Would We Have Known These Were The Best Moments of Our Lives?

“She's so proud of your traveling. She wants you to live the life she was afraid to live, but always wanted. You were always her greatest work of art.”

Those were the words she said to me.

She was my mom's friend back in the moments of white Mustang convertibles, flirty bell bottoms, heart-filled hopes and dreams laced with determination.

At a time when my mother, a free-spirited artist and renaissance soul, first began to lose who she was.

At a time when her nervous excitement slowly began to transform into debilitating anxiety.

At a time when she was suddenly left broken-hearted and broke.

And at a time when she became a victim of her own self-doubt and self-consciousness, that slowly, but surely, gnawed away at any last bit of nerve she had.

You were always her greatest work of art.

Her anxiety disorder murdered her coldblooded. It murdered her while she was alive, and it murdered her the day she took her last breath.

She later had become sick with a physical ailment that needed treatment, but she was too anxious to fight.

Eventually, she stopped taking her medication.

The medication that was keeping her alive.

She couldn't take the pain anymore.

The physical pain, the mental pain.

She quietly tucked the pills she was given into her mattress, where she lie wishing for a revolver.

I know she wished for a gun because she told me so, through tears of agony and shooting pains in her legs.

You were always her greatest work of art.

They were the same tears I dismissed as being overly dramatic, as I pranced back to my dorm room an hour away, hopelessly naive and foolishly anxious to meet up with a group of fair weather friends–our last night of freedom before the final semester of our college career got started.

I got the call the next morning at 8:17.

“Your mother is unresponsive,” said the unfamiliar voice of authority.

I arrived to our house an hour later, unsure of what I was going to find.

But by then, there was nothing left to find.

Just a hastily written yellow post-it on the door.

“Call me. Signed, The Coroner.”

You were always her greatest work of art._

I wish I had known her when she drove her white Mustang convertible, golden blonde hair waving in the wind, signature neck scarf tied just right. I wish I had known the woman that winked at sailors, sipped on Brandy, breezily splashed paint on canvases, and entertained guests with salami sandwiches made with fresh cut Italian bread.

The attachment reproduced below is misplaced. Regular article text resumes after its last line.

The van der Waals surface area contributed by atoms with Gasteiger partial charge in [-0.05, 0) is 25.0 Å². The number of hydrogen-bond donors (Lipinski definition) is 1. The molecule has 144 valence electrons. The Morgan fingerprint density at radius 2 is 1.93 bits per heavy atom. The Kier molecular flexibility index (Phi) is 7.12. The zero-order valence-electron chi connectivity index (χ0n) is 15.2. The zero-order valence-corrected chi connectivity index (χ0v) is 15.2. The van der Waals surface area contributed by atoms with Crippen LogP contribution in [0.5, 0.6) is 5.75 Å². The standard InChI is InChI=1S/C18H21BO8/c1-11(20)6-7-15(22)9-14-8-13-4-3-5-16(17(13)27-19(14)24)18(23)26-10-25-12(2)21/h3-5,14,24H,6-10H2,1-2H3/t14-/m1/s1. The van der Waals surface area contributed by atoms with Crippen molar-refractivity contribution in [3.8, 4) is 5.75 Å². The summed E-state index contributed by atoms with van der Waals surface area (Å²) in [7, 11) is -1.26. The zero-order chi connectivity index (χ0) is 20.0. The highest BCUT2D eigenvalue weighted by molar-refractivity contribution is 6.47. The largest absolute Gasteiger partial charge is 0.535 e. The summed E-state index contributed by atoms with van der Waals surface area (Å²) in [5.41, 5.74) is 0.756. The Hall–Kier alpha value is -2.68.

I didn't know that woman. But I do see playful glimpses of that woman everyday, in everything I do.

Yet I wonder—

Did she know those would be some of the best moments of her life?

And furthermore, if these, right now, are some of the best moments of ours, would we know? Or would we just let them delicately slip through the cracks of time, forever chasing after tomorrow and the promise of nothing?

With our heart-filled hopes and dreams laced with determination…

Her moment was then.

…But our moment is right now.

Your moment is right now.

This very minute.

Wherever you are.

And whoever you're with.

Now is yours.

Because as it turns out, you never know when the moment will arrive, when it won't be.

You were always her greatest work of art.

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Quit your job. Work remotely. Travel the world. Find your f*cking self.

Every weekday morning at 8am Eastern you’ll get 3 ideas to help you make big moves and big money. Written by Penguin Random House author, entrepreneur & digital nomad, Ash Ambirge, who likes to believe she still has standards.

The Middle Finger Project has helped over 500,000+ unconventional subscribers ditch the crock pot & go on an adventure. Established 2009 from Santiago, Chile.

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